Tips for Winterizing Your Windows and Doors

When frigid weather blankets the area, there’s nothing quite as cozy as settling in for a night at home. If you want to keep your house toasty warm, winterizing the windows and doors can be your first line of defense. Not only will you appreciate the warmth, you’ll also love the fact that your home is now more energy efficient, saving you money while helping the environment.

Tips You Can Use to Winterize Both Windows and Doors

Check the glass. Make sure your glass panes are in good shape. If you discover cracked or broken glass, replace the panes and feel confident that they’re now doing their job all year long.

Add insulation. If you can access the area behind the window or door trim, adding batt insulation or spray foam insulation can stop air from sneaking in. If you opt for spray foam, look for the kind that’s made to be used with doors and windows. If you use batt insulation, don’t overstuff the area, it works best when it’s gently inserted and “fluffy.”

Add weather stripping. Both doors and windows can be weather stripped for added protection from drafts and cold weather. There are different types of weather stripping, so make sure you’re using the right stuff for your needs. The following suggestions will help you make a smart weather stripping purchase.

  • Allow for movement. Will you be weather stripping the bottom of a door or window sashes? Both of these areas are prime spots for drafts but they need to be able to move freely.
  • Customized requirements. Different areas of your home may need different types of weather stripping. Don’t adopt one standard without carefully reviewing each location.
  • Does appearance matter? If you’re concerned about how the weather stripping looks, then a more expensive vinyl or metal solution might be your best bet. They look better and can last longer too.
  • Is it permanent? Felt and open-cell foam is not as effective as vinyl or metal, but it’s inexpensive and easy to apply, so it can be a great temporary solution.
  • More than one solution. Try pairing different types of weather stripping together. You may just come up with a creative solution that’s super-effective and attractive.
  • Follow manufacturer instructions. To get the best results, always follow the manufacturer’s recommendations for use and instructions for application.

Caulk around windows and doors. Caulk is inexpensive and a few tubes goes a long way. There is some skill involved with caulking and it might take a little while for you to develop the technique. Get the best look and results by using the following tips.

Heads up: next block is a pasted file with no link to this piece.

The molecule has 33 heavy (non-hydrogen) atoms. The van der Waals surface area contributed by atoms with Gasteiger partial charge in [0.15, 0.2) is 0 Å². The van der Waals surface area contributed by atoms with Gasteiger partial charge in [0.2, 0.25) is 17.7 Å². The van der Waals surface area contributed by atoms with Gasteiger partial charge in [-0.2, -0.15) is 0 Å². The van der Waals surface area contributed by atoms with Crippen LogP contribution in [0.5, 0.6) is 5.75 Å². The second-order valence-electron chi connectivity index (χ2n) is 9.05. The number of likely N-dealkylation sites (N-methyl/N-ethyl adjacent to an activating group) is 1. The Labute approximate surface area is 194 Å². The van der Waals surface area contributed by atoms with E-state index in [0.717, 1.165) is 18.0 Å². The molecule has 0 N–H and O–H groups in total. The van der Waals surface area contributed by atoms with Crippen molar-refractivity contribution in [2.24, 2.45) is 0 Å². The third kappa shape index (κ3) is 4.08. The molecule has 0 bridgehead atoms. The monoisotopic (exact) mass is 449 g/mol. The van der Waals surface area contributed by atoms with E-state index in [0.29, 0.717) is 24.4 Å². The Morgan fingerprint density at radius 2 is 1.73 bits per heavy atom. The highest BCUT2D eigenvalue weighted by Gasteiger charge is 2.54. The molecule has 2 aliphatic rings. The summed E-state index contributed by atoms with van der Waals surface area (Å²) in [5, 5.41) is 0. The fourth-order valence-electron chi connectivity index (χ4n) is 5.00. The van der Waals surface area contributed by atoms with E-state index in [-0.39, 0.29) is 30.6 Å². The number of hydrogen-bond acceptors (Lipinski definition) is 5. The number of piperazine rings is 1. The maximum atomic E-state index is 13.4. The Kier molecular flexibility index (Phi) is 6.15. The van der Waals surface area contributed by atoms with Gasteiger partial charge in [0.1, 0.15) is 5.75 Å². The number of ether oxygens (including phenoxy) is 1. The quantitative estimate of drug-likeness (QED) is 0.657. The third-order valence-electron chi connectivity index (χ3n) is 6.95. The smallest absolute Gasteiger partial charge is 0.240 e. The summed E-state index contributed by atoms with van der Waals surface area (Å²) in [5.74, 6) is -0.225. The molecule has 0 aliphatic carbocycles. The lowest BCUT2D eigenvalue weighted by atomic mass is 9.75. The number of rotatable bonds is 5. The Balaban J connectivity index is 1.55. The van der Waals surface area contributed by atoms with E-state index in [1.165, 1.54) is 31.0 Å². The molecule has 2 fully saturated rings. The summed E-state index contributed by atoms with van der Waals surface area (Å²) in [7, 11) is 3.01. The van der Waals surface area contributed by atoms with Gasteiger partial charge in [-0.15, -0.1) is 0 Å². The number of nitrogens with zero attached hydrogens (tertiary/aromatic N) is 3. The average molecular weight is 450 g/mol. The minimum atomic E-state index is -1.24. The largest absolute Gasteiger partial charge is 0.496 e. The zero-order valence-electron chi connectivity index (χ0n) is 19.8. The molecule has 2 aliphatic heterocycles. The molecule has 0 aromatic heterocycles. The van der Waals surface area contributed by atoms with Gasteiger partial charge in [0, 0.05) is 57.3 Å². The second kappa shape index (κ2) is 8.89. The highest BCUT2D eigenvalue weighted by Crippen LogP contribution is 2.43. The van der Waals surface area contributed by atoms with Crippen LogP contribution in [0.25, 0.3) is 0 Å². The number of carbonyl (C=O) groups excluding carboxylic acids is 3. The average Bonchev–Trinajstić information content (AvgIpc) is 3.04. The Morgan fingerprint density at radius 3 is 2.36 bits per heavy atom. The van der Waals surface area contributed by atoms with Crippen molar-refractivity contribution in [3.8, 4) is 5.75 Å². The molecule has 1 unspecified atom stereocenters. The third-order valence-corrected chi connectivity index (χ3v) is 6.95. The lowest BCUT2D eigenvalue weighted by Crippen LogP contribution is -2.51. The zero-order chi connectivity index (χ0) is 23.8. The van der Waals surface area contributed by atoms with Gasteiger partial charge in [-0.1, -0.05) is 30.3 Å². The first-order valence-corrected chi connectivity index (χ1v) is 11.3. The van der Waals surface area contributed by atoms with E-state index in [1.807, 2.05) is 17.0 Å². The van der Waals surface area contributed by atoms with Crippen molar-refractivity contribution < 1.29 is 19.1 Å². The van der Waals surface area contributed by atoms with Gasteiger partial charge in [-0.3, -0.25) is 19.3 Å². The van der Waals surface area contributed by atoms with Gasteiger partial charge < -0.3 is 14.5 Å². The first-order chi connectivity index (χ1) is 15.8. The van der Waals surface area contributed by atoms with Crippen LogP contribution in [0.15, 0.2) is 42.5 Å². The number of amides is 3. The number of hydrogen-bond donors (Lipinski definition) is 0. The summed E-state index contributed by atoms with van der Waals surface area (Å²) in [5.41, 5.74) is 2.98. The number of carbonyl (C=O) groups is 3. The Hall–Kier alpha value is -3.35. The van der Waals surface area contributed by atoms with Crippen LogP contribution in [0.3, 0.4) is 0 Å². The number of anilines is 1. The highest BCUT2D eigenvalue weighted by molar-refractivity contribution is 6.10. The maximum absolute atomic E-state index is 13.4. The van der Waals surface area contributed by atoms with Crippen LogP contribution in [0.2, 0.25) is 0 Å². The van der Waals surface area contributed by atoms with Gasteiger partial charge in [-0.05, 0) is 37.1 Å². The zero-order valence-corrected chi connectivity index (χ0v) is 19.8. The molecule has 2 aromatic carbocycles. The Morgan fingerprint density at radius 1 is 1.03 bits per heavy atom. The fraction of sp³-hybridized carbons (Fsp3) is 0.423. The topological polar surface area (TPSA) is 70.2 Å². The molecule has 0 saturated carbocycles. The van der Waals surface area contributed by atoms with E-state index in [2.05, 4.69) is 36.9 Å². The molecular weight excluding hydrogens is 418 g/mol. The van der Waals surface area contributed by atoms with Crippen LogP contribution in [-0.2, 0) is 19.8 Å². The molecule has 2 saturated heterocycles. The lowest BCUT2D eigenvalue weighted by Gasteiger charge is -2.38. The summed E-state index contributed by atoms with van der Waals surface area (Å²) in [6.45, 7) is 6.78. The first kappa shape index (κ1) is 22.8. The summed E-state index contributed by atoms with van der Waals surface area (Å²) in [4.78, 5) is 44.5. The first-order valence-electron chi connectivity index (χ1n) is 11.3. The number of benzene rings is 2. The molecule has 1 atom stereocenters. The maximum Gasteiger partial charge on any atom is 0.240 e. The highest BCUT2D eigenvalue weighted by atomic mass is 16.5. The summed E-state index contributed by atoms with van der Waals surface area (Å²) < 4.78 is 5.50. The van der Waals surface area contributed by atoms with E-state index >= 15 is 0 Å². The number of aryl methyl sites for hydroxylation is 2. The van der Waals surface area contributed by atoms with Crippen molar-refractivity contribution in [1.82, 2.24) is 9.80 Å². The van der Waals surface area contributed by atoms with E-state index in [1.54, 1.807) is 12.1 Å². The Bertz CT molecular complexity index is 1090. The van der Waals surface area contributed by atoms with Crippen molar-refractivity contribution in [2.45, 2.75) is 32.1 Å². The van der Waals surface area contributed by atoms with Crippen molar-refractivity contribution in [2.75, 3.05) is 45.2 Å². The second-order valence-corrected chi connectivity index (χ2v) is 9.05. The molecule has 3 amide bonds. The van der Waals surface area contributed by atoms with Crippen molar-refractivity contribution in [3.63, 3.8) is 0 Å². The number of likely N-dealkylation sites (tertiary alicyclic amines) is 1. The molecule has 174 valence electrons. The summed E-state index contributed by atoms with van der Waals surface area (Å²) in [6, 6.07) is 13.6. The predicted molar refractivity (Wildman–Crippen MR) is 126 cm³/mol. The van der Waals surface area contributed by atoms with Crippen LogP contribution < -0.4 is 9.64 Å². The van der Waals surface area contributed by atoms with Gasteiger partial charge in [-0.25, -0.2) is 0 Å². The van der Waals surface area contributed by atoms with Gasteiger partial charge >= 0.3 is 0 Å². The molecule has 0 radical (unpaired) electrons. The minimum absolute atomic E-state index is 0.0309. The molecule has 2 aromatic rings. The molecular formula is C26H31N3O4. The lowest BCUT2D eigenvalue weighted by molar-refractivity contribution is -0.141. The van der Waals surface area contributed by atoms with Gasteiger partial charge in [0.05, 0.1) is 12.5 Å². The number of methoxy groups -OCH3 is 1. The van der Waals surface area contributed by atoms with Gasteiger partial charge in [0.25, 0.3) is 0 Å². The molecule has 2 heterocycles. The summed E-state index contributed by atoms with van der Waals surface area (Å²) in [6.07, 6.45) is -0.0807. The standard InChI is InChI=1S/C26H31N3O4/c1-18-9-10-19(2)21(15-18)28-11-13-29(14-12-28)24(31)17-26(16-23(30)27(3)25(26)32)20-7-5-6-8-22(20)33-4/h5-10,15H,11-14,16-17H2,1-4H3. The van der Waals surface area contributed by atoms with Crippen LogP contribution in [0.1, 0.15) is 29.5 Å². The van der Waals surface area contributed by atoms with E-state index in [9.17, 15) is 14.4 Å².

• Pick the right caulk. For windows and doors (and even siding) a polyurethane caulk is best because it’s paintable, doesn’t shrink, it sticks better and doesn’t attract dust and dirt.
  • Clean the area. Scrape off any old caulk or peeling paint and wipe away debris from the area so you’re starting with a clean, smooth surface.
  • Let surface dry. If you used a wet rag to clean off the dust and debris, give the area a little time to thoroughly dry before you start caulking.
  • Use painter’s tape. This isn’t a necessary step, but if you’re new to the task and want perfection, painter’s tape can help. Just remember to remove the tape immediately after you have smoothed out the caulk, you don’t want it permanently stuck there.
  • Start in a “hidden” area. Since this takes a little practice, start somewhere that isn’t easily seen — just so you can get the feel for it. You’ll be caulking like a pro in no time.
  • Push, don’t pull. The caulk works best if you can push it into the gap — not just drag it. By pushing it into the gap, it works its way into the crack and does a better job.
  • Use a plastic spoon. You can try using a caulking tool to smooth out the caulk, but a wet plastic spoon is a great alternative. No matter what it is that you use though, remember to keep a little cup of fresh water and a rag nearby. You’ll want to keep the “smoother” damp and clean. Polyurethane caulks work best with a tool or spoon — save your finger for water-based caulk.

Ways to Winterize Your Windows

While the tips above work great for both windows and doors, there are some solutions that are specifically designed for winterizing windows. Let’s see how those stack up and you can decide which option is best for your situation.

Install storm windows. If your windows came with storms, then you probably already know the process of installing them in winter and taking them out so you can put your screens back in nice weather. But if your windows didn’t come with storm windows, you can purchase new ones and add them at any time to help you tackle stubborn drafts.

Window insulator kits. Many people swear by seasonal window insulator kits. They can actually do a good job of keeping out drafts and for the price they can’t be beat. Not to mention, it’s a super quick and easy fix.